But a stronger background check system would not have stopped my sister’s shooting. Her estranged husband was a legal gun owner. Perhaps an Extreme Risk Protection Order law however could have prevented what happened that day in August in 1992. There had been a restraining order. He was becoming aggressive with phone messages to her. He was becoming, in general, more resistant to the divorce proceedings even being in contempt of court for refusing to comply with the proceedings. They were separated by then and she told friends she was worried about his guns.

But using his guns to kill her and her friend because he was angry? Why? Where is common sense?

Others have similar stories with somewhat different details. Some women survive the bullets. Many do not. Domestic murders often involve more than one person and most often happen when a woman is trying to leave the relationship- whether marriage or not. Sometimes it takes a half dozen times to actually leave. When children, money and pets are involved, it’s difficult to leave.

I have learned a lot since Aug. 5, 1992. Now we all know more and we all know that we can do something about this carnage. If there is a difficulty in the relationship and the man ( for it is almost always the man) owns guns, we must think differently. We must be hyper aware. If there is a threat to the gun owners’ self or others, if Extreme Risk Protection Orders are law, guns can be removed, at least temporarily.

A woman is 5 times more likely to be killed in intimate violence situations when a gun is present. In my sister’s case there was no physical violence but rather increasing signs of anger and depression over his losing control of money and control.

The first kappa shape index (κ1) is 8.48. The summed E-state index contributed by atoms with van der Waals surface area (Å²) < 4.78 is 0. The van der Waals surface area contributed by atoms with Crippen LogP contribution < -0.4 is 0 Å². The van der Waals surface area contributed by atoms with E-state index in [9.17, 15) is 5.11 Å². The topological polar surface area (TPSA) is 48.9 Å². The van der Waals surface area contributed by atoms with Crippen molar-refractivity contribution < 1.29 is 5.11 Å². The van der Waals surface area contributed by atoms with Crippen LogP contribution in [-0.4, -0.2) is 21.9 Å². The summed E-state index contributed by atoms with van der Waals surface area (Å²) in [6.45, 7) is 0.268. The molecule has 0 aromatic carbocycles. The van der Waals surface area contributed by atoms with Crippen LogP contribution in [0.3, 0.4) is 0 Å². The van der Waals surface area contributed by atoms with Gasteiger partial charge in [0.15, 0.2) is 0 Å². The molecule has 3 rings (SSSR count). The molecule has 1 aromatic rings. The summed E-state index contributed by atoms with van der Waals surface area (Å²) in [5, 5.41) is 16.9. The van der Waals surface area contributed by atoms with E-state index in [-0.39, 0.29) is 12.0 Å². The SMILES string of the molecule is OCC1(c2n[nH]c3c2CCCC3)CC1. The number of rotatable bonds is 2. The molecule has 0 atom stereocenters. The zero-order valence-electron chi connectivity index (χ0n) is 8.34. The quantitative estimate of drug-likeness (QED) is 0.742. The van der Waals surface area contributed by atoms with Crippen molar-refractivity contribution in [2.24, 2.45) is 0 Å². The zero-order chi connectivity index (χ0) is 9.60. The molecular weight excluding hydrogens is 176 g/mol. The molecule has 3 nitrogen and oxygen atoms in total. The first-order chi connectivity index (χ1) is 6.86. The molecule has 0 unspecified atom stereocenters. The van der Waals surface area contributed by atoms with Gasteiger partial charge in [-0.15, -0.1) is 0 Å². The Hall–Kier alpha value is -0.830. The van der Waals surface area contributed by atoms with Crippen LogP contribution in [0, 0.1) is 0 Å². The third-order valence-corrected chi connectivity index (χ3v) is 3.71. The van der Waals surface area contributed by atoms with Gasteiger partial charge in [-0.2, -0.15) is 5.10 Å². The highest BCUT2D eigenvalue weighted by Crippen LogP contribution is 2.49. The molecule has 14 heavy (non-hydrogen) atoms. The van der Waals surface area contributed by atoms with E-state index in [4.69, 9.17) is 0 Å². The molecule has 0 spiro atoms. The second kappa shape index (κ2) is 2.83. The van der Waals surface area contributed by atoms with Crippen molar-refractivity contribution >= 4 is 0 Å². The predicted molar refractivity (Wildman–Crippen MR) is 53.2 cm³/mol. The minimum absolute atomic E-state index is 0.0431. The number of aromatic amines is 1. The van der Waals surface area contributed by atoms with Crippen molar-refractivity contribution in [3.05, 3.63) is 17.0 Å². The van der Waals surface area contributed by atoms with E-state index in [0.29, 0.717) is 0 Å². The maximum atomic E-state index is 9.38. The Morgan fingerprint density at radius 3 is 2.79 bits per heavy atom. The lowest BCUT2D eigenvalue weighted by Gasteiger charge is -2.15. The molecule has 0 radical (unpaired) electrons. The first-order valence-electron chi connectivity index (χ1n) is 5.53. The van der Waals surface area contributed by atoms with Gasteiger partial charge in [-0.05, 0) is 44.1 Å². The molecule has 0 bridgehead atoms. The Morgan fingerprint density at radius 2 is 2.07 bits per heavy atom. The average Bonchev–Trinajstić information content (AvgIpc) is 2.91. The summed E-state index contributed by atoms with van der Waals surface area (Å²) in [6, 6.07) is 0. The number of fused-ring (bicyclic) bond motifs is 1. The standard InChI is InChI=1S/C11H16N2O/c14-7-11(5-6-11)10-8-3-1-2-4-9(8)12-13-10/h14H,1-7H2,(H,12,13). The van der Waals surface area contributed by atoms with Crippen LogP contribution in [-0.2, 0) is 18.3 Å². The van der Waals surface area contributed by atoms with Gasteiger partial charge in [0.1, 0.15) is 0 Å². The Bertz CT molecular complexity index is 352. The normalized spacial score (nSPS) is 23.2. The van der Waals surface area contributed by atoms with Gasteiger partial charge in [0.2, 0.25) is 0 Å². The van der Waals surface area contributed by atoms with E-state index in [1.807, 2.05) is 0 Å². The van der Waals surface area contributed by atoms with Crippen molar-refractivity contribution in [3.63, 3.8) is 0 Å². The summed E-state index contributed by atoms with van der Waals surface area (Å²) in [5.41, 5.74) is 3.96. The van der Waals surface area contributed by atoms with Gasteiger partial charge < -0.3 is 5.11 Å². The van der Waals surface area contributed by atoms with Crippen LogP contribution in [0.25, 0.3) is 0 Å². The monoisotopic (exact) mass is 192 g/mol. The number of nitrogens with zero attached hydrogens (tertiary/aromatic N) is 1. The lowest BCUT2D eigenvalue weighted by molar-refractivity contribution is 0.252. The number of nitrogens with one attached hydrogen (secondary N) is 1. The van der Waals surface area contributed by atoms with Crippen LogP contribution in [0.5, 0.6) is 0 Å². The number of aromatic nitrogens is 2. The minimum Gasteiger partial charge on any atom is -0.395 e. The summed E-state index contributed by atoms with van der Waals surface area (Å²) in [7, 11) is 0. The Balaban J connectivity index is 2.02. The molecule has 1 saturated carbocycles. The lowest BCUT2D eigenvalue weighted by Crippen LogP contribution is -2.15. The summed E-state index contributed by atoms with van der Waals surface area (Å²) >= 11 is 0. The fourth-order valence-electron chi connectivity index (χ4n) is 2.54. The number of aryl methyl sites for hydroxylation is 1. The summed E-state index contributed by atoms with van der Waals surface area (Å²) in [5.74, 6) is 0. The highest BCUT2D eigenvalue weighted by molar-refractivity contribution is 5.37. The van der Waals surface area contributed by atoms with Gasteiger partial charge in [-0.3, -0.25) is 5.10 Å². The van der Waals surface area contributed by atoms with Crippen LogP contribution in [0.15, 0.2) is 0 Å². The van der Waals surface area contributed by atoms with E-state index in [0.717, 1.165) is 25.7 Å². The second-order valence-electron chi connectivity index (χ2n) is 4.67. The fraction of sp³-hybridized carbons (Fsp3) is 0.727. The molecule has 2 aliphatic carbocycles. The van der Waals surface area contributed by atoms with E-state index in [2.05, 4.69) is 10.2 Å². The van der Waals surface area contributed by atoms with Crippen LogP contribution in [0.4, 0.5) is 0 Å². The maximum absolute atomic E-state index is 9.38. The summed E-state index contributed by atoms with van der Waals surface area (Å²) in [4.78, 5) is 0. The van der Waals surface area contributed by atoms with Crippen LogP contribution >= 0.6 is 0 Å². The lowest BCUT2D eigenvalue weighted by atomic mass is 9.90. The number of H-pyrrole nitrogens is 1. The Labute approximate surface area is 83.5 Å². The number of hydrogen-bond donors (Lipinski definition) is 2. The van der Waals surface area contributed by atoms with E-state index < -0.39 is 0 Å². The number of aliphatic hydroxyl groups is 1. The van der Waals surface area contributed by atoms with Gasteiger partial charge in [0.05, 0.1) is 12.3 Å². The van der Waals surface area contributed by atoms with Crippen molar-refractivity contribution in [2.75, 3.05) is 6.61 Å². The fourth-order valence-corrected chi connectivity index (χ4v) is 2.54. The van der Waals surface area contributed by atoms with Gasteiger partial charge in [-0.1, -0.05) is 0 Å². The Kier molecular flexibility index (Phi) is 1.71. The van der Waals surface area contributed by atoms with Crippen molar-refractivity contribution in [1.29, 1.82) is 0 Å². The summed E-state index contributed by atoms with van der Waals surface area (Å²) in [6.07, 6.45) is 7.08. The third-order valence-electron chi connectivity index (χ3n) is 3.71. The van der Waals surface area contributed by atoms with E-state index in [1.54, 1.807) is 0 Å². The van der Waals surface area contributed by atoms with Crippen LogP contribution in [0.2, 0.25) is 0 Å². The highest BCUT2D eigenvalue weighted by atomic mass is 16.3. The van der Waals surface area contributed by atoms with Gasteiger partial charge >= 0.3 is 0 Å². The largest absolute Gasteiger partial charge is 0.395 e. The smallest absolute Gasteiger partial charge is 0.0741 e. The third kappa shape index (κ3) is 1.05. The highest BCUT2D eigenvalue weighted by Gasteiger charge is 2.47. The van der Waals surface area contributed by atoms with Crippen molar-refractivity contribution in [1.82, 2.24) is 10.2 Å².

If there is a difficult relationship between domestic partners or spouses, a gun can make it deadly instantly. Getting away from the relationship or getting guns away from the person who could be a danger to themselves or others is of utmost importance.

End Family Fire is a new campaign to highlight the risks of guns in the home. These risks are for suicide, domestic homicide, school shootings (most school shooters get their guns from their own homes) or “accidental gun discharges”. Considering the risks there is no reason not to be more cautious about guns in the home. At the very least they need to be stored safely ( in a metal gun case) and/or with a trigger lock and away from ammunition.

Too many gun owners think their loaded guns must be at the ready at home just in case. This flawed thinking leads to way too many avoidable deaths and injuries. A gun is much more likely to be used against you or someone in the home than in self defense.

You may think that something like this can never happen in your family or your community. You may be right. But if I were you I would err on the side of safety and caution to prevent personal tragedy. None of the families of the tragic and deadly mass shootings and “everyday” shootings ever thought it would happen to them either. My last post was about the rash of mass shootings in the last week. Since I wrote that post, dozens more have died of gunshot injuries.

We don’t have to live like this. But we do have to demand that our leaders make sure our lives are safe from preventable gun violence. Our personal responsibility is to be aware, be safe, be sensible around guns, and don’t do anything stupid or dangerous. Lives depend on getting this right.